“I began racing at 41 years old and I’ve participated in a lot of rallies in Chile and Peru and also in two world championships. These experiences have helped me embrace Dakar Rally,” said Aros.

Drivers could also be seen test-driving their vehicles in the streets of Jeddah as the countdown to the big race began.

After 10 years in South America, the desert race will be staged in the Kingdom from Jan. 5 to 17, setting off from Jeddah and passing through locations such as NEOM, Riyadh and Qiddiya.

French quad racer Axel Dutrie (No. 259) from the Drag’On rally team was returning to Dakar for the fourth time after running into difficulties in the past two races. He told Arab News: “The terrain in the mountains and deserts are very different but it’s very exciting to be here.”

The 42-year-old began driving quads at the age of six and started his professional career when he was 14. The son of biker, Guy Dutrie, racing is in his blood.

“I don’t think there’s much difference in Saudi Dakar from other Dakar races. Though maybe last year was a bit different in Peru as it was mostly sand, but maybe Saudi is nicer when it comes to weather and terrain. However, generally the tracks are similar,” he said.

The parc ferme area where the race vehicles are gathered is part of the Dakar Village visitor-entertainment hub. It includes a Dakar museum, a virtual reality station, stunt shows and activities for children.

For the next three days, the 6,000-square-meter site will also provide the base for the passing and presentation of all Dakar competitors and their cars, bikes, trucks, quads and side-by-side vehicles.


Straight drive: Afridi says ‘no chance’ of India-Pakistan cricket while Modi leads

Updated 27 September 2020

Straight drive: Afridi says ‘no chance’ of India-Pakistan cricket while Modi leads

  • Former skipper tells Arab News Pakistan players ‘missing out’ over IPL ban

KARACHI: Pakistani all-rounder and former skipper Shahid Khan Afridi says there is “no chance” of cricketing ties being revived with India as long as Indian Prime Minister Narendra Modi is in power. 
Strained relations between the two nations and a decades-long dispute over the Himalayan valley of Kashmir have laid the foundations for one of the most intense sporting rivalries in the world.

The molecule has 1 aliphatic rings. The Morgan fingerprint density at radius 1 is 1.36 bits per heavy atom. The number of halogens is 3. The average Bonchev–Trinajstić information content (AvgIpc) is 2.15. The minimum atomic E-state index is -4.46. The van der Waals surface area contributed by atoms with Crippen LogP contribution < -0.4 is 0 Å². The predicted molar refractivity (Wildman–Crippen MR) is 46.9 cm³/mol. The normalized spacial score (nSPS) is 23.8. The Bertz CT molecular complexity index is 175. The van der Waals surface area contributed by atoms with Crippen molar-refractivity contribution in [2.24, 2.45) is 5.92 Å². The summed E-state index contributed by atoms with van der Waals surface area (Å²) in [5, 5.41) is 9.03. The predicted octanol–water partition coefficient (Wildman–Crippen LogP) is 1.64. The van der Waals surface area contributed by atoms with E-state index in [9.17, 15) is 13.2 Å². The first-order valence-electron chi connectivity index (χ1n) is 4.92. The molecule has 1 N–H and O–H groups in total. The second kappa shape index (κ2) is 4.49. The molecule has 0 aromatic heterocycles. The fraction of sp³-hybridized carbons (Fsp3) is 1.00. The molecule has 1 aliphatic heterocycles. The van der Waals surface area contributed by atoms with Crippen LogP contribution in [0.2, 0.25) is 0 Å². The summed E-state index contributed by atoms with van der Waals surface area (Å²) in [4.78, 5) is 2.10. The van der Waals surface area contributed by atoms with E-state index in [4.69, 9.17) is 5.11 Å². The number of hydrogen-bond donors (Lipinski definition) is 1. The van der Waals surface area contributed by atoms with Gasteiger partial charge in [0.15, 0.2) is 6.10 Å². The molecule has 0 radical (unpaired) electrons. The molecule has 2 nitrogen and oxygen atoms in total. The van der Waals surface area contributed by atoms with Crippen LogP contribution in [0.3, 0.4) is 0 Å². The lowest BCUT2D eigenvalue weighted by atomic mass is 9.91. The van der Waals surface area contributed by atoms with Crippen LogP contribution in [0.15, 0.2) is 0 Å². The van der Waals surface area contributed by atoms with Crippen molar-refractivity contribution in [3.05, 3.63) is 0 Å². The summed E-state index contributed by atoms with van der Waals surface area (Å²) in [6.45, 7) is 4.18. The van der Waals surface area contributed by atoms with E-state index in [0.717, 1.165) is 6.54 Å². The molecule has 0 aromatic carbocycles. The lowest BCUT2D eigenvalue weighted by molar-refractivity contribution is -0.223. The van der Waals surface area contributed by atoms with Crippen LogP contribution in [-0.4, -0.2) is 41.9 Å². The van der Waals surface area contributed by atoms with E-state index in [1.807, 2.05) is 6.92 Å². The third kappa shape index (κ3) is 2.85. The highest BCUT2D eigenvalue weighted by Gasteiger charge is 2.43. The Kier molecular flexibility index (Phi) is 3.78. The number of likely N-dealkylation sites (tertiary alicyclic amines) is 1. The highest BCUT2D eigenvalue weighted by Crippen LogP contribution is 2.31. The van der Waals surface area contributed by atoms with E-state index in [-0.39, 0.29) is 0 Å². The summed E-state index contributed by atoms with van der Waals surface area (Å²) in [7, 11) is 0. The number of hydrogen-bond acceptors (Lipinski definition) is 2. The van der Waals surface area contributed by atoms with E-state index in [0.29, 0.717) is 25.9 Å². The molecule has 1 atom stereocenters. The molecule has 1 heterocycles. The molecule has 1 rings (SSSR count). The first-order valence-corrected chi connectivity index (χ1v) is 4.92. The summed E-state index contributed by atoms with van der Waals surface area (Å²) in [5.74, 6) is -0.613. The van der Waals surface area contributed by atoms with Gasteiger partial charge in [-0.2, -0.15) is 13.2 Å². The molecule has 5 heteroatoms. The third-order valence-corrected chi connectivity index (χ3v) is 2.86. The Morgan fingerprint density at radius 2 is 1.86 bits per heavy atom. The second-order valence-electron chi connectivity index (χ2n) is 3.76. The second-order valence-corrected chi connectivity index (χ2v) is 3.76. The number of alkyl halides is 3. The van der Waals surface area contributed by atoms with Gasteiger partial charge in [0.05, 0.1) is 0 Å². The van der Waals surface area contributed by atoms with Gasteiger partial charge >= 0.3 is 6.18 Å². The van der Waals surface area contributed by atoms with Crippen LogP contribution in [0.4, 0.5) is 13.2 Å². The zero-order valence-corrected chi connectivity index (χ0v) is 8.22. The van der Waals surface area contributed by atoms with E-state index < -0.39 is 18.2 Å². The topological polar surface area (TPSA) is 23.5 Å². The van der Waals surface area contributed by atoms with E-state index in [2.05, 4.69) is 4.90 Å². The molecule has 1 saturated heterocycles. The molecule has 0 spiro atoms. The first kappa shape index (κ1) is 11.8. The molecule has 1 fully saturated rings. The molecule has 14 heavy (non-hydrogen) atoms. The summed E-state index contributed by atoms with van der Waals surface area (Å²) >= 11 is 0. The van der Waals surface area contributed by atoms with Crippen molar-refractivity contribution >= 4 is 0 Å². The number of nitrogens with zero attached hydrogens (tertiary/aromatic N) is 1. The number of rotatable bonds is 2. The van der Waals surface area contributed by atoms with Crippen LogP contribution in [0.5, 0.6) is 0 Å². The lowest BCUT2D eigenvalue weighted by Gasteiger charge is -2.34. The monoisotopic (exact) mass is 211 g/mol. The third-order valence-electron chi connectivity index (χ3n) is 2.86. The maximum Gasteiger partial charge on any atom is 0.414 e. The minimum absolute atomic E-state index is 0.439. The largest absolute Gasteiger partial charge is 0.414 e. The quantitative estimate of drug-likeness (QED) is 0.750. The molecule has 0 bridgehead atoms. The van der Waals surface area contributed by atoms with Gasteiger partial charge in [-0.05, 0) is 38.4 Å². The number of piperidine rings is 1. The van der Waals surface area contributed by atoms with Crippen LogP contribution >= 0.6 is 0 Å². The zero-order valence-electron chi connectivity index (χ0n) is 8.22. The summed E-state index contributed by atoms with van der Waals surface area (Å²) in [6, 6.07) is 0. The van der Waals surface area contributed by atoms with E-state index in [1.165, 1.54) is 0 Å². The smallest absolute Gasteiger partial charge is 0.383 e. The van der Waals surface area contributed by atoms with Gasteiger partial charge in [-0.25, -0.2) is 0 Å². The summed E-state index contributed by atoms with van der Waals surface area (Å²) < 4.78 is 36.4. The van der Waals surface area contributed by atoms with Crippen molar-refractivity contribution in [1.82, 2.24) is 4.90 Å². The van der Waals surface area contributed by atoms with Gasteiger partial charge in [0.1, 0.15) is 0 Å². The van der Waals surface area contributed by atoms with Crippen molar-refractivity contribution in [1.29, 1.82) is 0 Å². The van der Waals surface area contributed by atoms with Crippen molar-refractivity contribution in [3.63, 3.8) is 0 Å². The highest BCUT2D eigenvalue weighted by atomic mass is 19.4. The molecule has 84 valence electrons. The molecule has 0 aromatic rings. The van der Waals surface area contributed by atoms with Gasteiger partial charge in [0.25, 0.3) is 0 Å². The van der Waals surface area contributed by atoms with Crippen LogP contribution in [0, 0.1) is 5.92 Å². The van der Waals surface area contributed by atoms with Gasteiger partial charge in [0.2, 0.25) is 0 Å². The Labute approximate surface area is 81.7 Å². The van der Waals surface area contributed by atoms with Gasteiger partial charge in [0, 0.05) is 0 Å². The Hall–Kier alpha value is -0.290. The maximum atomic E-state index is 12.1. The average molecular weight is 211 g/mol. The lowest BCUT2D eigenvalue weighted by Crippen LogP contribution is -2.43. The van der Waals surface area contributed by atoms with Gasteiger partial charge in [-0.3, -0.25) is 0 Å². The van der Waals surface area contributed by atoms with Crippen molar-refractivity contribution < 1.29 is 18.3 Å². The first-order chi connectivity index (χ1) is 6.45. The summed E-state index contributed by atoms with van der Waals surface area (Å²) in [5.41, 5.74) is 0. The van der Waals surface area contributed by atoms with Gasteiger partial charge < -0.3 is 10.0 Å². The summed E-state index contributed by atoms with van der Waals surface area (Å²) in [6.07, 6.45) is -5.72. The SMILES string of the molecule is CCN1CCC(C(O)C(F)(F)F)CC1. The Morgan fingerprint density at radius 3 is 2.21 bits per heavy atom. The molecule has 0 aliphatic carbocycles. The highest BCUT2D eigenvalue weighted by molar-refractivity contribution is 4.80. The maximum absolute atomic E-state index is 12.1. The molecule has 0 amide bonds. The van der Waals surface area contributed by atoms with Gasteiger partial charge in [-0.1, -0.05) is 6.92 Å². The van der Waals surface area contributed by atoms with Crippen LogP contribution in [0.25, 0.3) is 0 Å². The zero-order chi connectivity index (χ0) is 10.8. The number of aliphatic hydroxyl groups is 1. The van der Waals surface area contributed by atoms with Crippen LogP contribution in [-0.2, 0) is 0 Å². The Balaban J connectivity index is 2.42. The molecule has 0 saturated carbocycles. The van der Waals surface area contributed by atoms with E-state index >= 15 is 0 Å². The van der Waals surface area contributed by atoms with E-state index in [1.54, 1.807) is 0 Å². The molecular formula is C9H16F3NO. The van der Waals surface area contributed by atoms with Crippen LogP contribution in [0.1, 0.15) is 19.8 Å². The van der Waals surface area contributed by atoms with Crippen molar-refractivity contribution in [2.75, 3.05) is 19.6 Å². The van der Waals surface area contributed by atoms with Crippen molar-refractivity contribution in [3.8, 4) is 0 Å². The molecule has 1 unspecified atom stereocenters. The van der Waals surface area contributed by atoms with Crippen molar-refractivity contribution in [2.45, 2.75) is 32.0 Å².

Ties have been especially strained in the past year after Modi’s government stripped Kashmir’s autonomy, which both nations rule in part but claim in full.
Pakistan and India have not played a bilateral Test series since 2008 when already brittle ties were shattered by the Mumbai terror attacks.
“The government of Pakistan is always ready, but with the present regime (in India) there are no such chances of resuming cricket relations, or of a Pakistan-India series,” Afridi told Arab News in a wide-ranging interview at his home in Karachi this week.
“With Modi in power, I don’t see it’s going to happen.”
Cricket is especially popular in both India and Pakistan, and emotions run high whenever the two sides play each other, usually in packed stadiums resounding with nationalist slogans.

Shahid Afridi during an exclusive interview with Arab News on Wednesday in Karachi, Pakistan. (AN Photo)

In the past New Delhi and Islamabad used cricket matches to try to make progress on issues that have dogged relations, especially the fate of the Kashmir region.
In 1987, then-Pakistan President Gen. Muhammad Zia-ul-Haq visited India to watch a cricket match, but the event was also used to defuse a crisis over troop build-ups on one of the world’s most militarised borders, and the Pakistani leader met Indian prime minister of the day, Rajiv Gandhi.
In 2005, Pakistan’s then-military ruler Pervez Musharraf visited India for a cricket match, but the trip also became a summit with Prime Minister Manmohan Singh, and the two leaders agreed to open up the Kashmir border.